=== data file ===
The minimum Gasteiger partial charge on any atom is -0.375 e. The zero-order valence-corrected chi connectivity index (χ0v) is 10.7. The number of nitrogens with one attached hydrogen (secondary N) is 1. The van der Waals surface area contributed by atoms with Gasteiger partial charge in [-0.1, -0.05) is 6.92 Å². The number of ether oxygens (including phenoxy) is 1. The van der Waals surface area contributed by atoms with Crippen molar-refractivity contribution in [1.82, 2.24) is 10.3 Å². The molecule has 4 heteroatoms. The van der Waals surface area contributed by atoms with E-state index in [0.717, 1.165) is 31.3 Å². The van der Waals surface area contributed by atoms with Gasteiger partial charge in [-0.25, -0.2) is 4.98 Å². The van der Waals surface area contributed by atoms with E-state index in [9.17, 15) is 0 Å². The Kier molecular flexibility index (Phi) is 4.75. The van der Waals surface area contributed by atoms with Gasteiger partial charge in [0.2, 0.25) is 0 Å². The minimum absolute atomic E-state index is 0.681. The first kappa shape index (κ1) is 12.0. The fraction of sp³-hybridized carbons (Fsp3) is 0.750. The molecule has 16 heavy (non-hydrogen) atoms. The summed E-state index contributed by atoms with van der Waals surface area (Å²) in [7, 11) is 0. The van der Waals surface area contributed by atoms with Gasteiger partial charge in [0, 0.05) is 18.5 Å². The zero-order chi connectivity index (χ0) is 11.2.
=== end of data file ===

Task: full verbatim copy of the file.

The minimum Gasteiger partial charge on any atom is -0.375 e. The zero-order valence-corrected chi connectivity index (χ0v) is 10.7. The number of nitrogens with one attached hydrogen (secondary N) is 1. The van der Waals surface area contributed by atoms with Gasteiger partial charge in [-0.1, -0.05) is 6.92 Å². The number of ether oxygens (including phenoxy) is 1. The van der Waals surface area contributed by atoms with Crippen molar-refractivity contribution in [1.82, 2.24) is 10.3 Å². The molecule has 4 heteroatoms. The van der Waals surface area contributed by atoms with E-state index in [0.717, 1.165) is 31.3 Å². The van der Waals surface area contributed by atoms with Gasteiger partial charge in [-0.25, -0.2) is 4.98 Å². The van der Waals surface area contributed by atoms with E-state index in [9.17, 15) is 0 Å². The Kier molecular flexibility index (Phi) is 4.75. The van der Waals surface area contributed by atoms with Gasteiger partial charge in [0.2, 0.25) is 0 Å². The minimum absolute atomic E-state index is 0.681. The first kappa shape index (κ1) is 12.0. The fraction of sp³-hybridized carbons (Fsp3) is 0.750. The molecule has 16 heavy (non-hydrogen) atoms. The summed E-state index contributed by atoms with van der Waals surface area (Å²) in [7, 11) is 0. The van der Waals surface area contributed by atoms with Gasteiger partial charge in [0, 0.05) is 18.5 Å². The zero-order chi connectivity index (χ0) is 11.2.